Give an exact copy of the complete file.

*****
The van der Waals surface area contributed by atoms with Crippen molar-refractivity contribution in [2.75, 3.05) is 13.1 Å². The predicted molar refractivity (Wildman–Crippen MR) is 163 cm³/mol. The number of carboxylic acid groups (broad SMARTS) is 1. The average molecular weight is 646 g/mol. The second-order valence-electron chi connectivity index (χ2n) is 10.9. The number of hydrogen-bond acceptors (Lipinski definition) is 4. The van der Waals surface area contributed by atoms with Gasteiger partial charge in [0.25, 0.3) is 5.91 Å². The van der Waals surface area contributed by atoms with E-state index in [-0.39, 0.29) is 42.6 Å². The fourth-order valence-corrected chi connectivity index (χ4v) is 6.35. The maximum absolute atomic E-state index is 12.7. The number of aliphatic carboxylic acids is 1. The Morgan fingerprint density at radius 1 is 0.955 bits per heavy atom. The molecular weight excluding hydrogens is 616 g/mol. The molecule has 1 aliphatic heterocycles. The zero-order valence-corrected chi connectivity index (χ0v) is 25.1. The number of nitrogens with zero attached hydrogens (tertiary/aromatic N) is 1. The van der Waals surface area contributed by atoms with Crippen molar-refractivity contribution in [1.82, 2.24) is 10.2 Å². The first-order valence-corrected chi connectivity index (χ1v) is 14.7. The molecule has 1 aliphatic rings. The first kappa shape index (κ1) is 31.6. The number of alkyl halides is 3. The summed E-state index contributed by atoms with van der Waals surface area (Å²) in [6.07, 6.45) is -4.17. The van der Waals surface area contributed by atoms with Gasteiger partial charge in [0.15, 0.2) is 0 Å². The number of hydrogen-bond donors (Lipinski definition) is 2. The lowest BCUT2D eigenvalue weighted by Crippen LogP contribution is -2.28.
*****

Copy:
The van der Waals surface area contributed by atoms with Crippen molar-refractivity contribution in [2.75, 3.05) is 13.1 Å². The predicted molar refractivity (Wildman–Crippen MR) is 163 cm³/mol. The number of carboxylic acid groups (broad SMARTS) is 1. The average molecular weight is 646 g/mol. The second-order valence-electron chi connectivity index (χ2n) is 10.9. The number of hydrogen-bond acceptors (Lipinski definition) is 4. The van der Waals surface area contributed by atoms with Gasteiger partial charge in [0.25, 0.3) is 5.91 Å². The van der Waals surface area contributed by atoms with E-state index in [-0.39, 0.29) is 42.6 Å². The fourth-order valence-corrected chi connectivity index (χ4v) is 6.35. The maximum absolute atomic E-state index is 12.7. The number of aliphatic carboxylic acids is 1. The Morgan fingerprint density at radius 1 is 0.955 bits per heavy atom. The molecular weight excluding hydrogens is 616 g/mol. The molecule has 1 aliphatic heterocycles. The zero-order valence-corrected chi connectivity index (χ0v) is 25.1. The number of nitrogens with zero attached hydrogens (tertiary/aromatic N) is 1. The van der Waals surface area contributed by atoms with Crippen molar-refractivity contribution in [1.82, 2.24) is 10.2 Å². The first-order valence-corrected chi connectivity index (χ1v) is 14.7. The molecule has 1 aliphatic rings. The first kappa shape index (κ1) is 31.6. The number of alkyl halides is 3. The summed E-state index contributed by atoms with van der Waals surface area (Å²) in [6.07, 6.45) is -4.17. The van der Waals surface area contributed by atoms with Gasteiger partial charge in [0.15, 0.2) is 0 Å². The number of hydrogen-bond donors (Lipinski definition) is 2. The lowest BCUT2D eigenvalue weighted by Crippen LogP contribution is -2.28.